For some time already, wherever you are in the world, one cannot escape the question asked by many political, media and financial observers: "What is going to happen to Europe?" Source of sarcasm for some, of anxiety for many others, the continent's economic and political situation appears critical. On the one hand, observers lament an economy which is deeply handicapped by a public debt which exceeds the continent's GDP and by unemployment rates which have become untenably high. On the other, the concern felt by observers is also triggered by a political analysis of the European situation. Frequent differences of opinion and hesitation on the part of European leaders in past years have damaged the image of the continent as much as economic problems have.
Yet, when you manage a foreign company, the image that Europe portrays is different in many respects. The continent is the most important foreign investor in many regions of the world, including South-East Asia. Of course, the European market is no longer considered dynamic but it still remains huge; the first common market in the world with 600 million people. Its citizens have considerable purchasing power, especially compared to other regions or countries which have higher growth rates. When GDP in France and Germany averaged respectively 0% and 0.7% in 2012 compared to 6.2% and 5.6% in Indonesia and Malaysia, purchasing power per capita in these countries was respectively US$35,000 and US$40,000, compared to US$4,000 and US$15,000.
Europe remains synonymous with high-level research and strong value-added goods. A reputation based upon the transfer of skills and technologies by European industrial groups to their client countries. Of course, this can be a source of frustration for the country where such technologies are developed but the day this transfer of skills and technologies no longer occurs, or worse, occurs in the opposite direction, Europeans will have really lost the game!
When one has such comparative advantages, one shouldn't complain let alone be afraid of the future! The real problem in Europe is that its Member States seem to have lost any all ambition to act on the international stage, either individually and as a whole. You only have to observe the proliferation of negative and resigned speeches and the rise of xenophobic parties with protectionist economic programs to be convinced. Leaders and voters must be persuaded of the strength of their political project. By deciding to unite towards a common future when an entire part of the world was only starting to awaken, they have been a role model for the world for the past sixty years. In 1957, when Europeans created the first common market, the European Economic Community, they became a source of inspiration for the Asian world. Ten years later, the ASEAN was created, which has since succeeded in both promoting economic prosperity and strengthening political stability within the region. When Europeans rose above their differences and succeeded in setting up the unprecedented industrial project which today produces Airbus aircraft, their partners were both envious and admiring. But this is not enough. Defense and aeronautics cannot be the sole sectors to carry the integration process forward when so much progress remains to be made in the fields of new communications technologies, renewable energy, health, and many others. We need to increase the number of pan-European industrial partnerships, invest more in research, and streamline administrative and fiscal systems. European leaders are aware of the challenges that Europe faces, they need to start tackling them.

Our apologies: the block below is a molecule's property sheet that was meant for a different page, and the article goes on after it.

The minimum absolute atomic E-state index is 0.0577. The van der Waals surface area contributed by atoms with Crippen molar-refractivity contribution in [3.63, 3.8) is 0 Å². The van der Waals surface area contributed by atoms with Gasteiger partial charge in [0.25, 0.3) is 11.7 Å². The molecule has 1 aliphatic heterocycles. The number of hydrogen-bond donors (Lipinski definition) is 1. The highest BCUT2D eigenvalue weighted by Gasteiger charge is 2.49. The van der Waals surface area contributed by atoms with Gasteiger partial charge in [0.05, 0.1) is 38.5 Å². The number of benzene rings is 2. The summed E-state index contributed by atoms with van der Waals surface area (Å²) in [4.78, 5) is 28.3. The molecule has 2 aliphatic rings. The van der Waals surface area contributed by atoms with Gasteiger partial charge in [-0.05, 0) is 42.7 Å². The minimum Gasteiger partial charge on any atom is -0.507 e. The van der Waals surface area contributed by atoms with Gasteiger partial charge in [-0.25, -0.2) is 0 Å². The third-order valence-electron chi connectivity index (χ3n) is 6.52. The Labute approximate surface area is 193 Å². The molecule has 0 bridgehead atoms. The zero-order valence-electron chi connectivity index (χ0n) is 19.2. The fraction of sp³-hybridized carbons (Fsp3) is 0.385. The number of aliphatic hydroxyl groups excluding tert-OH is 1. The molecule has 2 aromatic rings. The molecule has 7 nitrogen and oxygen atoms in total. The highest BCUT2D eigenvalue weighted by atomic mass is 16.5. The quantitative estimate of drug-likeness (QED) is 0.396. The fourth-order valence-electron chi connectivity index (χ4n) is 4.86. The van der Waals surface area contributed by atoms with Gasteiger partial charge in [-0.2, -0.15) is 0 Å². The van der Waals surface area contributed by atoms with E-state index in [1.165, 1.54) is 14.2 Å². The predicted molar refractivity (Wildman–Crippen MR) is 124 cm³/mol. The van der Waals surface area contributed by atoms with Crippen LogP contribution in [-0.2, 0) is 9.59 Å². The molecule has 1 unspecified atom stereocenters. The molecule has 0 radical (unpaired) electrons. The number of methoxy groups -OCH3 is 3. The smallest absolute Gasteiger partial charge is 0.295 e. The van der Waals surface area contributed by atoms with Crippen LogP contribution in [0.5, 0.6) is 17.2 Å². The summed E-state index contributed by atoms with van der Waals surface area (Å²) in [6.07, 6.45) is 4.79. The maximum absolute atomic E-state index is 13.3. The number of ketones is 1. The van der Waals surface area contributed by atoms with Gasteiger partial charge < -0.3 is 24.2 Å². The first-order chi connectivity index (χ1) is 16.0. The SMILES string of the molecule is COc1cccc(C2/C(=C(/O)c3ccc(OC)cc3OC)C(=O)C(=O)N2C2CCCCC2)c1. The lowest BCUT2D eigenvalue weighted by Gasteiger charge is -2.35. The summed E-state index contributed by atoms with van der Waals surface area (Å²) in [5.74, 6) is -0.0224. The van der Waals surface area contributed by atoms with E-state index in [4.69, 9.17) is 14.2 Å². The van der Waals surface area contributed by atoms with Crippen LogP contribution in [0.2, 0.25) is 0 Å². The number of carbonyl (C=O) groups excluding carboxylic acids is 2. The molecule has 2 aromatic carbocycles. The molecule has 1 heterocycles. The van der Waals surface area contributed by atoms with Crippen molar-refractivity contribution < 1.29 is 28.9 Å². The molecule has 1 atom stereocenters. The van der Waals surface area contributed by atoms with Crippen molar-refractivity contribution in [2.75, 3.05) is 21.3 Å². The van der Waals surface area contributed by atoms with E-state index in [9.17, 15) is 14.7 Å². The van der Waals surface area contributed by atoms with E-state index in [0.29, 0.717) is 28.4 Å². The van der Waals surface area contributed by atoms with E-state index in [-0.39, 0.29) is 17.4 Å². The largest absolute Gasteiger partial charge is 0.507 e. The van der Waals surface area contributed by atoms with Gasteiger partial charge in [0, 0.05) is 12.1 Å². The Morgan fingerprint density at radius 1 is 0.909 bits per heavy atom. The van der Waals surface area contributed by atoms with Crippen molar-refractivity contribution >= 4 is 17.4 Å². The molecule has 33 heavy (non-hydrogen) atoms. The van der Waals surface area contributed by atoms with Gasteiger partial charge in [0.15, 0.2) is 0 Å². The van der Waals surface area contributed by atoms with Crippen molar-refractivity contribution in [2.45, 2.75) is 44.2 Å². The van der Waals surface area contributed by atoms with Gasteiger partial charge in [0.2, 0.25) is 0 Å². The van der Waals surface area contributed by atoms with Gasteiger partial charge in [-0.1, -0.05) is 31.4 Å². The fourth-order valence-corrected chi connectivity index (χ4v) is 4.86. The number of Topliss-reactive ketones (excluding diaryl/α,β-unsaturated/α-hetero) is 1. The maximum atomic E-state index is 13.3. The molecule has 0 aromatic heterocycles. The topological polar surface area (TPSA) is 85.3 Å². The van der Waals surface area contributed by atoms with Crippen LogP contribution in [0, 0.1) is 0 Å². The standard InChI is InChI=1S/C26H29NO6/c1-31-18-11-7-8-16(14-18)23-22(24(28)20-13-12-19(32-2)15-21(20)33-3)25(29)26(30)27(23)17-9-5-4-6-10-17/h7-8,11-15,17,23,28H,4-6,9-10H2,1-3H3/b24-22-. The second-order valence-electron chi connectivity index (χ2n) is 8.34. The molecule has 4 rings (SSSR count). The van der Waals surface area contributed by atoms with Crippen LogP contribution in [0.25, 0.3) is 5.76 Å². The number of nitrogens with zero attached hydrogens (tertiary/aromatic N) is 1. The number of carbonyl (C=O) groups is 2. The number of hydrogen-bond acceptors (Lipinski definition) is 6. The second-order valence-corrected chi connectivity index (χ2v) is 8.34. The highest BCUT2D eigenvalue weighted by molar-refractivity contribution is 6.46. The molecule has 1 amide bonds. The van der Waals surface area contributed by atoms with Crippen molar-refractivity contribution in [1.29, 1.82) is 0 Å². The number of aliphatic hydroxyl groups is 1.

Europe holds its destiny in its own hands. No one will come to its rescue and no one would understand if the continent did not fight for its model, liberal, democratic and based on a common vision. The crisis it is experiencing must form the starting point for a new strategy to push this model forward because, beyond its own project, Europe represents the success of a model for all countries in transition. But by displaying weakness when faced by the main economic, diplomatic and environmental challenges of this century, Europe is likely to slowly marginalize itself, slipping from the center of the global economy toward its periphery. At a time when the crisis is now hitting the world economy as a whole, there is an urgent need for stability and leadership. Europe must contribute to this, for its own sake and the world's.
Tony Fernandes, CEO of AirASia and co-Chairman of Caterham.